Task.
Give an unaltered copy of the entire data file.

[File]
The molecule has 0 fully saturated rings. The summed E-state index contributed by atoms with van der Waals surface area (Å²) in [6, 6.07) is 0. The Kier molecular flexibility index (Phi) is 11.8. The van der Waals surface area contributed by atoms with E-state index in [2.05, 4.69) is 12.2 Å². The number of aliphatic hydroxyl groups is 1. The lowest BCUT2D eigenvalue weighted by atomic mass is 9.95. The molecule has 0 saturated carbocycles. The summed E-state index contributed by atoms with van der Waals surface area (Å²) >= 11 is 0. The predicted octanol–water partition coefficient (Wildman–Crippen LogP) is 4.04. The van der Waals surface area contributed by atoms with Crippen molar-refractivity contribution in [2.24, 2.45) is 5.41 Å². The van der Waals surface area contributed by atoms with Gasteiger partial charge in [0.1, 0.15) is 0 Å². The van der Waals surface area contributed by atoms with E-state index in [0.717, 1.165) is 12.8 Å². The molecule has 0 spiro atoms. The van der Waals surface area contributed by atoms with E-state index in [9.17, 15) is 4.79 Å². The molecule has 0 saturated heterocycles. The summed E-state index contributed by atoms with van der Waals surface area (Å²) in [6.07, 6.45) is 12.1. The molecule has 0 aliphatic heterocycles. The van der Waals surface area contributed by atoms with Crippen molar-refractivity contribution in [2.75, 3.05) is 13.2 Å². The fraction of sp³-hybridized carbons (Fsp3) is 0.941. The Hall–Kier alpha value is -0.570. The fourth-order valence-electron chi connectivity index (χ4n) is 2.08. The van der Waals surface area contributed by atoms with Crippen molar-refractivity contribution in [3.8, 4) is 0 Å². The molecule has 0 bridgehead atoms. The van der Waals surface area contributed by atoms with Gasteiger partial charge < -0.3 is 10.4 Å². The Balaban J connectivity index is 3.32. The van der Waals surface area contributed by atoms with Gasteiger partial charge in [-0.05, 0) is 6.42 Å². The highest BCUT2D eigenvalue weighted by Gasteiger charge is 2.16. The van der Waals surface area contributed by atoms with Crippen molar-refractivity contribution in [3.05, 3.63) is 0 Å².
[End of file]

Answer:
The molecule has 0 fully saturated rings. The summed E-state index contributed by atoms with van der Waals surface area (Å²) in [6, 6.07) is 0. The Kier molecular flexibility index (Phi) is 11.8. The van der Waals surface area contributed by atoms with E-state index in [2.05, 4.69) is 12.2 Å². The number of aliphatic hydroxyl groups is 1. The lowest BCUT2D eigenvalue weighted by atomic mass is 9.95. The molecule has 0 saturated carbocycles. The summed E-state index contributed by atoms with van der Waals surface area (Å²) >= 11 is 0. The predicted octanol–water partition coefficient (Wildman–Crippen LogP) is 4.04. The van der Waals surface area contributed by atoms with Crippen molar-refractivity contribution in [2.24, 2.45) is 5.41 Å². The van der Waals surface area contributed by atoms with Gasteiger partial charge in [0.1, 0.15) is 0 Å². The van der Waals surface area contributed by atoms with E-state index in [0.717, 1.165) is 12.8 Å². The molecule has 0 spiro atoms. The van der Waals surface area contributed by atoms with E-state index in [9.17, 15) is 4.79 Å². The molecule has 0 saturated heterocycles. The summed E-state index contributed by atoms with van der Waals surface area (Å²) in [6.07, 6.45) is 12.1. The molecule has 0 aliphatic heterocycles. The van der Waals surface area contributed by atoms with Crippen molar-refractivity contribution in [2.75, 3.05) is 13.2 Å². The fraction of sp³-hybridized carbons (Fsp3) is 0.941. The Hall–Kier alpha value is -0.570. The fourth-order valence-electron chi connectivity index (χ4n) is 2.08. The van der Waals surface area contributed by atoms with Crippen molar-refractivity contribution in [3.8, 4) is 0 Å². The molecule has 0 bridgehead atoms. The van der Waals surface area contributed by atoms with Gasteiger partial charge < -0.3 is 10.4 Å². The Balaban J connectivity index is 3.32. The van der Waals surface area contributed by atoms with Gasteiger partial charge in [-0.05, 0) is 6.42 Å². The highest BCUT2D eigenvalue weighted by Gasteiger charge is 2.16. The van der Waals surface area contributed by atoms with Crippen molar-refractivity contribution in [3.05, 3.63) is 0 Å².